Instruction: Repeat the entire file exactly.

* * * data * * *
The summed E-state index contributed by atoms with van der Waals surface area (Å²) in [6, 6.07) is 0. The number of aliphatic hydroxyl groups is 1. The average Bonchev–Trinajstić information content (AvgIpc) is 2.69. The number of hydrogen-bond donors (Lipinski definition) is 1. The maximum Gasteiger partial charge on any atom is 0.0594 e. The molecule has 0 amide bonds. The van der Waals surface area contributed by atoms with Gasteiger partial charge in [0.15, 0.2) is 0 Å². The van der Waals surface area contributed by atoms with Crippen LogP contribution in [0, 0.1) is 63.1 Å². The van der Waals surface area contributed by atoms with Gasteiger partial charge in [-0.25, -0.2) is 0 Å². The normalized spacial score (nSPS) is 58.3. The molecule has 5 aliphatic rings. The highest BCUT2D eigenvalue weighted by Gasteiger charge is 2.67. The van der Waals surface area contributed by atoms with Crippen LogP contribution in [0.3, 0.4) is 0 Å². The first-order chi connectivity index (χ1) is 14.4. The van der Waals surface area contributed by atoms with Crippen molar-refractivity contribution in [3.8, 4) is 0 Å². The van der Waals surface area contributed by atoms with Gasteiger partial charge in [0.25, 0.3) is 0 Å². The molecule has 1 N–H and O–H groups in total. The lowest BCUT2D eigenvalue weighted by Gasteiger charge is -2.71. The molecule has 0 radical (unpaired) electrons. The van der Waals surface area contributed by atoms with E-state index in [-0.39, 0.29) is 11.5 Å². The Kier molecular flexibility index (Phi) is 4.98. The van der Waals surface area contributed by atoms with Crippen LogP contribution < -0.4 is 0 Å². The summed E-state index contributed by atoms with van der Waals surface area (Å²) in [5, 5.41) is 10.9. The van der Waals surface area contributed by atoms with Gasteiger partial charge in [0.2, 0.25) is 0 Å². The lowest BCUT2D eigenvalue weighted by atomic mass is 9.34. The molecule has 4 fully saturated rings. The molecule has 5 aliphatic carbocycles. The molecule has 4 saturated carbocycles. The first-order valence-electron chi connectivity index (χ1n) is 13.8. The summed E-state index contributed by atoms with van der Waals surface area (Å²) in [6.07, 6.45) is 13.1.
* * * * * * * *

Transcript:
The summed E-state index contributed by atoms with van der Waals surface area (Å²) in [6, 6.07) is 0. The number of aliphatic hydroxyl groups is 1. The average Bonchev–Trinajstić information content (AvgIpc) is 2.69. The number of hydrogen-bond donors (Lipinski definition) is 1. The maximum Gasteiger partial charge on any atom is 0.0594 e. The molecule has 0 amide bonds. The van der Waals surface area contributed by atoms with Gasteiger partial charge in [0.15, 0.2) is 0 Å². The van der Waals surface area contributed by atoms with Crippen LogP contribution in [0, 0.1) is 63.1 Å². The van der Waals surface area contributed by atoms with Gasteiger partial charge in [-0.25, -0.2) is 0 Å². The normalized spacial score (nSPS) is 58.3. The molecule has 5 aliphatic rings. The highest BCUT2D eigenvalue weighted by Gasteiger charge is 2.67. The van der Waals surface area contributed by atoms with Crippen LogP contribution in [0.3, 0.4) is 0 Å². The first-order chi connectivity index (χ1) is 14.4. The van der Waals surface area contributed by atoms with Crippen molar-refractivity contribution in [3.8, 4) is 0 Å². The van der Waals surface area contributed by atoms with Gasteiger partial charge in [0.25, 0.3) is 0 Å². The molecule has 1 N–H and O–H groups in total. The lowest BCUT2D eigenvalue weighted by Gasteiger charge is -2.71. The molecule has 0 radical (unpaired) electrons. The van der Waals surface area contributed by atoms with E-state index in [-0.39, 0.29) is 11.5 Å². The Kier molecular flexibility index (Phi) is 4.98. The van der Waals surface area contributed by atoms with Crippen LogP contribution < -0.4 is 0 Å². The summed E-state index contributed by atoms with van der Waals surface area (Å²) in [5, 5.41) is 10.9. The van der Waals surface area contributed by atoms with Gasteiger partial charge in [0.2, 0.25) is 0 Å². The lowest BCUT2D eigenvalue weighted by atomic mass is 9.34. The molecule has 4 fully saturated rings. The molecule has 5 aliphatic carbocycles. The molecule has 4 saturated carbocycles. The first-order valence-electron chi connectivity index (χ1n) is 13.8. The summed E-state index contributed by atoms with van der Waals surface area (Å²) in [6.07, 6.45) is 13.1.